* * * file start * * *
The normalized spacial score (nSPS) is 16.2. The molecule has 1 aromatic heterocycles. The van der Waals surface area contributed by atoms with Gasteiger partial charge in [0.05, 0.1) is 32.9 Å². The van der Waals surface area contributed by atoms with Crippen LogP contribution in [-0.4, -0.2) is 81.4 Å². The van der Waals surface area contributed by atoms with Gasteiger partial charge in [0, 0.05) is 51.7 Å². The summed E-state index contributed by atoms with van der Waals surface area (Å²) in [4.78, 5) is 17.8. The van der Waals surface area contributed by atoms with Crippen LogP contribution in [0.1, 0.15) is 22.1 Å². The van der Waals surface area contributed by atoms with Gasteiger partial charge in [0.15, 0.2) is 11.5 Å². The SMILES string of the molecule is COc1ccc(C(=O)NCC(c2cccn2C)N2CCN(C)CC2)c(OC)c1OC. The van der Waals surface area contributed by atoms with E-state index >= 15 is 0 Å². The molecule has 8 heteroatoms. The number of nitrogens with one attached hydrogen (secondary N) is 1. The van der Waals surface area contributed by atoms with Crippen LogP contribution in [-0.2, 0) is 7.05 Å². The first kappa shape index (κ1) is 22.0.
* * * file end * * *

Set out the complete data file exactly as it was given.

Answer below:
The normalized spacial score (nSPS) is 16.2. The molecule has 1 aromatic heterocycles. The van der Waals surface area contributed by atoms with Gasteiger partial charge in [0.05, 0.1) is 32.9 Å². The van der Waals surface area contributed by atoms with Crippen LogP contribution in [-0.4, -0.2) is 81.4 Å². The van der Waals surface area contributed by atoms with Gasteiger partial charge in [0, 0.05) is 51.7 Å². The summed E-state index contributed by atoms with van der Waals surface area (Å²) in [4.78, 5) is 17.8. The van der Waals surface area contributed by atoms with Crippen LogP contribution in [0.1, 0.15) is 22.1 Å². The van der Waals surface area contributed by atoms with Gasteiger partial charge in [0.15, 0.2) is 11.5 Å². The SMILES string of the molecule is COc1ccc(C(=O)NCC(c2cccn2C)N2CCN(C)CC2)c(OC)c1OC. The van der Waals surface area contributed by atoms with E-state index >= 15 is 0 Å². The molecule has 8 heteroatoms. The number of nitrogens with one attached hydrogen (secondary N) is 1. The van der Waals surface area contributed by atoms with Crippen LogP contribution in [-0.2, 0) is 7.05 Å². The first kappa shape index (κ1) is 22.0.